Education reform and conservative confusion

A few of the comments on this blog have hinted that I’m trying to spearhead either a libertarian or a right-wing educational crusade. Nope. When it comes to reforming education, I fall more into the “we’re all right and we’re all wrong” camp. I guess that’s some variation on “a plague on both their houses,” but more sympathetic.

I just read an article in National Affairs entitled “A Federal Education Agenda.” It coulda’, shoulda’ been subtitled: “Why Conservatives are so Confused”. And yes, no surprise, one of the authors is American Enterprise Institute’s Rick Hess. If it sometimes seems that I’m on a one woman crusade to bring his analysis to a new audience, well, guilty as charged.

I am going to post excerpts from this article in at least a couple of posts, to keep from running too long. I hope to return to the aftermath of the Chicago Teacher’s strike, by the way, but I’m still waiting for the chalk dust to settle and more thoughtful analyses to emerge. They’re coming, I’m sure.

Meanwhile, back to Rick Hess and company. Here’s how the article opens

The conservative approach to education policy is nothing if not confused. Conservatives cheer top-down federal standards and accountability while demanding bottom-up parental choice. They call for eliminating the federal Department of Education, but support spending on major federal education programs like Title I aid for disadvantaged students, the Individuals with Disabilities Education Act, and student loans. They treat restoring “local control” as a panacea, while neglecting the fact that “local control” strengthens the grip of teachers’ unions. They grumble about the Bush administration’s No Child Left Behind Act, but forget that the legislation passed with solid conservative support. They have applauded components of the Obama administration’s education policies, even as those policies have taken federal overreach to new levels.

This incoherence is bad for conservatives and bad for the country. Lacking a sound, focused approach to federal education policy, conservatives have largely ceded the work of reform to progressives, who embrace sweeping national solutions and put unwarranted faith in the wisdom of federal bureaucracies.

So far many conservatives are probably cheering, especially those of you who are fighting the common core standards. But Hess sounds a warning note as well:

The conservative record on education is thus not a story to be proud of. To recount that history is not to counsel despair, however. America’s schools require dramatic improvement, and progressive dreams of “fixing” schools from Washington have shown little promise of delivering. Conservatives thus have an essential role to play when it comes to reforming American education. What they need is a better sense of what that role ought to be — informed by the mistakes of Race to the Top, NCLB, and decades of empty promises.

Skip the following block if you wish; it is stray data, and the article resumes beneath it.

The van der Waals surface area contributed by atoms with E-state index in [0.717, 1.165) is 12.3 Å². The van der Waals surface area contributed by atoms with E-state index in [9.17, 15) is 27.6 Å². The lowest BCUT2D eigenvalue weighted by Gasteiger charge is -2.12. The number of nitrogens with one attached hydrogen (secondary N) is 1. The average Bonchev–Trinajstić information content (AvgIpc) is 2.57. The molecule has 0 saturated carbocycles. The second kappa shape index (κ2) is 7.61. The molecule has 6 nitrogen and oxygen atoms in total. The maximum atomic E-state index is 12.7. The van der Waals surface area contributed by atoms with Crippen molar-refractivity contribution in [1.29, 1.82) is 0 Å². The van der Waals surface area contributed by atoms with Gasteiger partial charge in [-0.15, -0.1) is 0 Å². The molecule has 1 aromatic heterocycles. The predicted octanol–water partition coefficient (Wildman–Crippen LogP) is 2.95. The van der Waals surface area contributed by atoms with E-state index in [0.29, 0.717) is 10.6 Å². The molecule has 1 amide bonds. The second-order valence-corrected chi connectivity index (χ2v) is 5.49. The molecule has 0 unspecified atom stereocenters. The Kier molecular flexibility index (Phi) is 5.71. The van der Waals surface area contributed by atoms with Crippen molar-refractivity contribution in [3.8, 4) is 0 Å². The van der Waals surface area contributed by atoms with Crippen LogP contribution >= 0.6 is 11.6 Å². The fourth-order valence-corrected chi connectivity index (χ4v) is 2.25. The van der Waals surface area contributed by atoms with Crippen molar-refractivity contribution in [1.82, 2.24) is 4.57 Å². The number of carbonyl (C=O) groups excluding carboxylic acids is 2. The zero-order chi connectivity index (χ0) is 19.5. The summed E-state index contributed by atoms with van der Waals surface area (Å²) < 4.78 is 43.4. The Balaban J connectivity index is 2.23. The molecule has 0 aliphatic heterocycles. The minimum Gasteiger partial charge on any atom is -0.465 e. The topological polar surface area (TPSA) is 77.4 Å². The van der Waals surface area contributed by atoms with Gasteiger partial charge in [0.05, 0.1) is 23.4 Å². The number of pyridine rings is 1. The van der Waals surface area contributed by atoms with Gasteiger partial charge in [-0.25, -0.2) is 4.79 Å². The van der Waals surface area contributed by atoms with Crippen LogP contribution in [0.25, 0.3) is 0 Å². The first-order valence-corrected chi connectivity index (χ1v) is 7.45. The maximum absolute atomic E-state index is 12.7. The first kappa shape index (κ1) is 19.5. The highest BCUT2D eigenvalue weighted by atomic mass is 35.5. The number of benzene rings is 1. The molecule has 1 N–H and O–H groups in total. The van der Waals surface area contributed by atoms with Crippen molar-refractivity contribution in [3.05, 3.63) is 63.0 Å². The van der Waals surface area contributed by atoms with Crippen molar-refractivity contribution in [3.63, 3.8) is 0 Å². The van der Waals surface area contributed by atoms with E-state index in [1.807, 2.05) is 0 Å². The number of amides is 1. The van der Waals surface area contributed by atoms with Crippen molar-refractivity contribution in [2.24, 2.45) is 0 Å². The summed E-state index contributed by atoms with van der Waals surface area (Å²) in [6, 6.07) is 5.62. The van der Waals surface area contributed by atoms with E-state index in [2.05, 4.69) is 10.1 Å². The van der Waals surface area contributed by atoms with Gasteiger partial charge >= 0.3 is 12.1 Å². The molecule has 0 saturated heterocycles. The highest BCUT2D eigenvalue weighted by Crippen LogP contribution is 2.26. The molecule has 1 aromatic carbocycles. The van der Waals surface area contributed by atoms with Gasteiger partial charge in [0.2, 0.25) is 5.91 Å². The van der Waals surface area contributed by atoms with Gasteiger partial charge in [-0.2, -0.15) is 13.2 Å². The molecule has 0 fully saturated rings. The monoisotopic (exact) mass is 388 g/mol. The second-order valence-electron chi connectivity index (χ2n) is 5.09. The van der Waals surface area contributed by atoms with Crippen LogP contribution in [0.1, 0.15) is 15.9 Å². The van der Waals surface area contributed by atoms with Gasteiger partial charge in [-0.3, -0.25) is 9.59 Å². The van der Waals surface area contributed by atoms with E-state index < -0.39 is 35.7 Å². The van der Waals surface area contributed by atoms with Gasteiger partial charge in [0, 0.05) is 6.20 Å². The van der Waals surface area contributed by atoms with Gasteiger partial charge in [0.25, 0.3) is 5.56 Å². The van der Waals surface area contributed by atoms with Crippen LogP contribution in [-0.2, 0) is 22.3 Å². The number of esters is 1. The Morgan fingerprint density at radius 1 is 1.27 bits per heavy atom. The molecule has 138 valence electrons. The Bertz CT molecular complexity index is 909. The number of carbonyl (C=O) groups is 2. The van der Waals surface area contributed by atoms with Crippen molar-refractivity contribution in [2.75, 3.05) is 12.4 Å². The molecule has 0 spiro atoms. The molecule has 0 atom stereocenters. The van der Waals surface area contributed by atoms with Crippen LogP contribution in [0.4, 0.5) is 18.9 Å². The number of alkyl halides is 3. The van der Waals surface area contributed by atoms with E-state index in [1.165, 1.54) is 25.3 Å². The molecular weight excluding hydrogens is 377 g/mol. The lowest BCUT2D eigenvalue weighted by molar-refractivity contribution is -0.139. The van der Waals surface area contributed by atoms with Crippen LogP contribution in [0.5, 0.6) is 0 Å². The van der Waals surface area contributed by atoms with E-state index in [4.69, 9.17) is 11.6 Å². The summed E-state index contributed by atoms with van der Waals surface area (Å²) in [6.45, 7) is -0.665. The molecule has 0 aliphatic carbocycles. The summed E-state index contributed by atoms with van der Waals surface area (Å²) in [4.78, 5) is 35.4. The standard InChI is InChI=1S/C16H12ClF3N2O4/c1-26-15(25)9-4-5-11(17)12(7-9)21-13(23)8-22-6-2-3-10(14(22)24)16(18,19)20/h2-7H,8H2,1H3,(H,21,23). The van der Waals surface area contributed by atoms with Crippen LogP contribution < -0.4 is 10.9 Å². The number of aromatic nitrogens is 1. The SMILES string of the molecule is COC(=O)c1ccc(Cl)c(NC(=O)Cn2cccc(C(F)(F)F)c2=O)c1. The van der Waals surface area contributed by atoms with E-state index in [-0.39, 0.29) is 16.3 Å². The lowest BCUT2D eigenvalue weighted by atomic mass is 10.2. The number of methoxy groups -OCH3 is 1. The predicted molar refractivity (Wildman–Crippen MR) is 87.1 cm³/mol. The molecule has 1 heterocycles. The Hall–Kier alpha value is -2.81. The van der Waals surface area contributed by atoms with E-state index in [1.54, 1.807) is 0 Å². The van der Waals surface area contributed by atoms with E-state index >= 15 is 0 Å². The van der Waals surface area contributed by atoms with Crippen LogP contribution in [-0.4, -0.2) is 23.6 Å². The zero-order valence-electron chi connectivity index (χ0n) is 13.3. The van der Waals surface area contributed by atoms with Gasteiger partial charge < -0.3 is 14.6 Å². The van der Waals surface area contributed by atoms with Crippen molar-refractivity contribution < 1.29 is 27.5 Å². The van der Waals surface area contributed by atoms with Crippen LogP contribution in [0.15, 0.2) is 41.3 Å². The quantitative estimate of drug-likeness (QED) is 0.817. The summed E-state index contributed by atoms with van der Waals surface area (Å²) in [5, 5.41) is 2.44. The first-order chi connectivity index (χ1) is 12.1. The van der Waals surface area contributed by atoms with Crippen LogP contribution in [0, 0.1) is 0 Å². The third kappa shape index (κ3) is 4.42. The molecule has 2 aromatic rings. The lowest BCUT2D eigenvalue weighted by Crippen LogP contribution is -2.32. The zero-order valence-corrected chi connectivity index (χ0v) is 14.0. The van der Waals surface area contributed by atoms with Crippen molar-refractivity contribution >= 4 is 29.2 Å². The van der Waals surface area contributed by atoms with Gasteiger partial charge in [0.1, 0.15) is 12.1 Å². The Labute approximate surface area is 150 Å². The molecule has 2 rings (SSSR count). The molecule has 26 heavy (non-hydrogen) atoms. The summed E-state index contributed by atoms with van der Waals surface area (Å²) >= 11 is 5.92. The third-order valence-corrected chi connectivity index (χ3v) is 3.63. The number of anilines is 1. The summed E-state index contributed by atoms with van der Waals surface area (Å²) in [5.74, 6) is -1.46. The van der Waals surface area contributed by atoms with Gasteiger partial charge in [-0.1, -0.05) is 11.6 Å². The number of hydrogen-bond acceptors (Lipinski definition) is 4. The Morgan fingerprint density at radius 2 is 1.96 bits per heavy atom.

To start, it is essential to abandon unhelpful rhetoric about shutting down the Department of Education or “getting the federal government out of education.” The federal government does have a legitimate role to play in schooling — and it always has. From the Land Ordinance of 1785, which set aside land for the purpose of building and funding schools, through Dwight Eisenhower’s 1958 investment in math and science instruction after the launch of Sputnik, the federal government has recognized a compelling national interest in the quality of American education.

The truth is that not even outspoken champions of local control really want Uncle Sam completely removed from schooling. Republicans — including the Tea Party class of 2010 — routinely support maintaining or increasing federal funds for Title I, special education, and federal student loans. For instance, in 2011, when it looked like Congress might reduce federal funding for special education, Republicans intervened en masse to help stop the cuts. Washington congresswoman Cathy McMorris Rodgers, vice chair of the House Republican Conference, introduced an amendment that restored $557 million in special-education funding; House Republicans backed the amendment, co-sponsored by education-committee chairman John Kline, 232 to 5. Similarly, the Consolidated Appropriations Act of 2012 — the budget deal passed at the last minute to avoid a government shutdown — actually increased funding for Title I and special education. Republicans supported the bill 147 to 86. Given that Title I and special-education programs account for the bulk of federal K-12 spending, Republican claims that the federal government should simply get out of schooling ring hollow.

It is just as well for the GOP that such promises amount to little more than empty rhetoric: If Republicans were serious, voters would react poorly. In the mid-1990s, when House Republicans proposed eliminating the Department of Education, polls consistently suggested that 70% to 80% of voters opposed the effort. This election cycle, polling finds that 74% of respondents oppose eliminating the Department of Education, with even 56% of self-described conservatives opposed.

It seems clear that the Department of Education isn’t going anywhere. The real opportunity lies in reassessing what it is that the federal government should do and how we ought to properly circumscribe its role. This requires understanding a few important facts about the relationship between Washington and America’s schools.

And what should that relationship be? Stay tuned.

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